Emergence: The Connected Lives of Ants, Brains, Cities and Software by Steven Johnson

This book covers the theory of emergence, which states that within a system of what seems to be anarchy, there are underlying rules that govern the pattern of behaviour and bring order out of chaos.

This books serves as an introduction to the field of emergence. It is something that is already happening around us, but we usually cannot see. The reason for this is that you need to look at a higher level than the individual organism. Ants can not see the society as a whole that they are members of. Just as we humans may have an understanding of the local community we are in and of ourselves, we need to step outside (or above) the city to understand how it functions. A city, like an ant colony does not have rules from the top as such, but rules that each occupant obeys, and it is these rules that give order to the chaos and make the resultant community behave like an organism as a whole.

I really wanted to like this book. But the level of information within it will make me put in into the light, popular fiction section of my bookshelf. One of the aspects of the book that really wanted me to give a good review is that the author makes a good introduction to the theory behind the comments system of Slashdot, the way people are chosen to rate comments and how good comments filter to the top. As such, I would have liked a review of the editorial process on Kuro5hin as well, since the two systems are fairly similar. In fact, I think the Kuro5hin system is better, because long time readers will see that the stories have moved away from an open source/linux focus to more cultural aspects, thus reflecting the change and growth of the community. But the idea of a Daily Me portal, that serves information that would suit us is explored heavily.

As I read the book though, an uneasiness came upon me, just as I do when reading books on neo-Darwinism. There is no mention of where these rules as such come from except through evolutionary survival or initial chance. If anything, the author implies that we are in a universe that had the initial conditions set, and left running. So we’d evolve or grow into who or what we are.

The idea that a God figure could be there, tweaking the parameters as the model runs, or even setting the initial conditions works against his ideas. This view is however explored in the chapter Control Artist, where the author comments on the development of software models, notably computer games. Games such as SimCity are discussed where the rules are set, but as a player we get to choose what gets built, what gets destroyed. Although here we are playing the Mayor of the City, the notion is the same; we control the macro level and not the micro level. But at the micro level, the software developer who built the game in the first place controls each inhabitant. Nothing really, is left to chance. Given the exact same initial conditions and same set of instructions the computer will create the same environment.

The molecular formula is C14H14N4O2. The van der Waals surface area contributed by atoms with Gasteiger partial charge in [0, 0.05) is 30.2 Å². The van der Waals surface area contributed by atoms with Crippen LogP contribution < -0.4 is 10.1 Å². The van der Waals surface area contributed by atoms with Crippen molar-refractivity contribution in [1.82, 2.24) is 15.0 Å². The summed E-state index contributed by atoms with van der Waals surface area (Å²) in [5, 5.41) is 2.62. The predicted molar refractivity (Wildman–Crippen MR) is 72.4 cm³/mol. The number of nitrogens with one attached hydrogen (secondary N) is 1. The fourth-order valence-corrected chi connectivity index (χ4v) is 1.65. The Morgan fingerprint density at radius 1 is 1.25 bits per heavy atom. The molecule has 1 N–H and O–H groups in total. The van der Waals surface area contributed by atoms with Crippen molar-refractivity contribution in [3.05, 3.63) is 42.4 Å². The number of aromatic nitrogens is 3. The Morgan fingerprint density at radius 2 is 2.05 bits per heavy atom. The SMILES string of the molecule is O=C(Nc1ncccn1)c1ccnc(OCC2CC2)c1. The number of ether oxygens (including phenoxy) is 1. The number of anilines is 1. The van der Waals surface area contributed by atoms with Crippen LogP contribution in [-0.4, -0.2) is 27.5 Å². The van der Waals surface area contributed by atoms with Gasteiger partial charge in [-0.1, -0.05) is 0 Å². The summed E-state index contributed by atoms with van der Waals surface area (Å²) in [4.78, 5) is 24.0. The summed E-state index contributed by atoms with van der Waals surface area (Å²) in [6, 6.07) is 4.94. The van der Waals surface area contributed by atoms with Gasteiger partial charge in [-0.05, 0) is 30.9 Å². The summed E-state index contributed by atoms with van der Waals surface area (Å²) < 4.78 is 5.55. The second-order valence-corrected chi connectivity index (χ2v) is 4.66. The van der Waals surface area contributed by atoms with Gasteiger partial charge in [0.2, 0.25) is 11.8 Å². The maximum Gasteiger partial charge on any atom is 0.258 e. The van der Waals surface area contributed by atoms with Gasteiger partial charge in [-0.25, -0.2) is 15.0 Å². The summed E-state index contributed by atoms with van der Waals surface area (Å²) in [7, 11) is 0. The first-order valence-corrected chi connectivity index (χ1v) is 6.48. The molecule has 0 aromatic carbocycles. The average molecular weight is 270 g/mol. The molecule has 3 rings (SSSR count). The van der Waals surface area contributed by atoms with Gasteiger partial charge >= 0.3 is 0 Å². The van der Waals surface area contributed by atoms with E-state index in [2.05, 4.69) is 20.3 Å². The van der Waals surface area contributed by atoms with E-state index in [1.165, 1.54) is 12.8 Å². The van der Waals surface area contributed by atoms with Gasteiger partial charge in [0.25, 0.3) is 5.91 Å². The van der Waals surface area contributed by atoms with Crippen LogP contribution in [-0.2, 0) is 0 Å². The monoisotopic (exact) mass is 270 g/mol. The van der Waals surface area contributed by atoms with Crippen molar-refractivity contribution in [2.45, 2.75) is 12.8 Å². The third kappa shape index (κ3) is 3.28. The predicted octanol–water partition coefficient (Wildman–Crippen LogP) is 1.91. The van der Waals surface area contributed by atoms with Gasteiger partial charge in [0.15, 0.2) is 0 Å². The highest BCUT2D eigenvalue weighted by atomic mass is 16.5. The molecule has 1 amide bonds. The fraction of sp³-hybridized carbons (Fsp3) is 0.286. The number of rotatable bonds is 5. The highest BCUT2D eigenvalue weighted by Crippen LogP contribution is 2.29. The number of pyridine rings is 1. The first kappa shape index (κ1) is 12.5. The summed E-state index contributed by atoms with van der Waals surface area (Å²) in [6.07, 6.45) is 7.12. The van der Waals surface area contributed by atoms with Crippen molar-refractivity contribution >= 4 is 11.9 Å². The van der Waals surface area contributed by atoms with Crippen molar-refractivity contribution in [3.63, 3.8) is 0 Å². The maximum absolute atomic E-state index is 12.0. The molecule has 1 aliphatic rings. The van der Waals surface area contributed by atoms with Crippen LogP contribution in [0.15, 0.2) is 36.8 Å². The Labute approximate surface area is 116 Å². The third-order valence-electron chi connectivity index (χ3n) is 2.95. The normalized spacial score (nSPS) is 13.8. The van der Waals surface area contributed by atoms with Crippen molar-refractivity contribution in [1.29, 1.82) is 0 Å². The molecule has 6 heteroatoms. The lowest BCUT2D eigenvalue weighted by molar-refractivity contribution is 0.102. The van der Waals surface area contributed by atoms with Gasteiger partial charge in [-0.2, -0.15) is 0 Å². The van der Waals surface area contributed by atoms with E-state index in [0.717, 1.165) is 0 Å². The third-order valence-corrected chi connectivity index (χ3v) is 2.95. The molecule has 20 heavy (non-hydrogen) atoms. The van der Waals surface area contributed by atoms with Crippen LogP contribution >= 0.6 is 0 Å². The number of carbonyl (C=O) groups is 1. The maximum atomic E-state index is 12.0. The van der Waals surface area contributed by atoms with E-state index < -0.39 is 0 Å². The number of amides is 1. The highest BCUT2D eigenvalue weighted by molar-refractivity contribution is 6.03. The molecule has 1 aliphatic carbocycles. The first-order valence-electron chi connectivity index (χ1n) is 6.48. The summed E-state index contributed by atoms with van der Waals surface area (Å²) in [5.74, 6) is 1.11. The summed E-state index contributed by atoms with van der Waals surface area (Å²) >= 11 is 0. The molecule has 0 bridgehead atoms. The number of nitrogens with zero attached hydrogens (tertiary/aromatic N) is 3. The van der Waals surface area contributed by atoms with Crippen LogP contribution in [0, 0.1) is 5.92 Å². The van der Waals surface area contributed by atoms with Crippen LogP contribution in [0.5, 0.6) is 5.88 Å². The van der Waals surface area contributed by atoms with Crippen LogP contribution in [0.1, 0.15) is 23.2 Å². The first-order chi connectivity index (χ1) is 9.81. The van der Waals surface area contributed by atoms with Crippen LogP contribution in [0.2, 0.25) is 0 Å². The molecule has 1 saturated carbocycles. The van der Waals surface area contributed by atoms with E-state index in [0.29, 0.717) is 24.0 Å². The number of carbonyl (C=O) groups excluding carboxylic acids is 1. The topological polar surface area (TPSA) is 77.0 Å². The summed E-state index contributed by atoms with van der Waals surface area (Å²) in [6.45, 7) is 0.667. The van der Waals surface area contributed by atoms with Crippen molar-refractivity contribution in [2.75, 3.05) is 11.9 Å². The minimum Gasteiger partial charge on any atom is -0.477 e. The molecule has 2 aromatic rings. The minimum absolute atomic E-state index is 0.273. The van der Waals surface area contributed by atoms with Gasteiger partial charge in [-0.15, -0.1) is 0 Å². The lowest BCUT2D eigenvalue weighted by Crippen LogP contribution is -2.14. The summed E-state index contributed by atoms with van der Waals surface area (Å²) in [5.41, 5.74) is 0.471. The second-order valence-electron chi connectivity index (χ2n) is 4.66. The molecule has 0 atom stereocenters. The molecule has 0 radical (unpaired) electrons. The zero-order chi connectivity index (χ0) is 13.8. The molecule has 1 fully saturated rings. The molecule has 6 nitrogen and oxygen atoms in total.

So, like most popular science books currently available it will educate you, entertain you and keep you occupied while reading it or totally bore you. But it is not a book of philosophy to base life on, which thankfully, the author has not tried to provide. It is very well researched, and the author seems on top of current trends and ideas. His writing style jumps around quite a bit, and some of the connections between topics might seem a little far fetched but it is an entertaining read as an introduction to the field of emergence theory.

Pet peeve 1: Notes. The notes section at the end is fairly extensive. But there are no foot notes in the book. The notes are indexed by page and quote. So as a reader you have to constantly check the notes section to see if there is a note or reference for the page you are reading.

Pet peeve 2: There was (for me) a glaring technical error on page 120.

Ironically, it is precisely this feedback that the Web lacks, because HTML-based links are one-directional. You can point to ten other sites from your home page, but there’s no way for those pages to know that you’re pointing to them, short of you taking the time to fire off an e-mail to their respective webmasters.

You can see who is visiting your site, unless they are using an anonymizer proxy, or other system to hide their headers. The HTTP-REFERER header gives you exactly this information.

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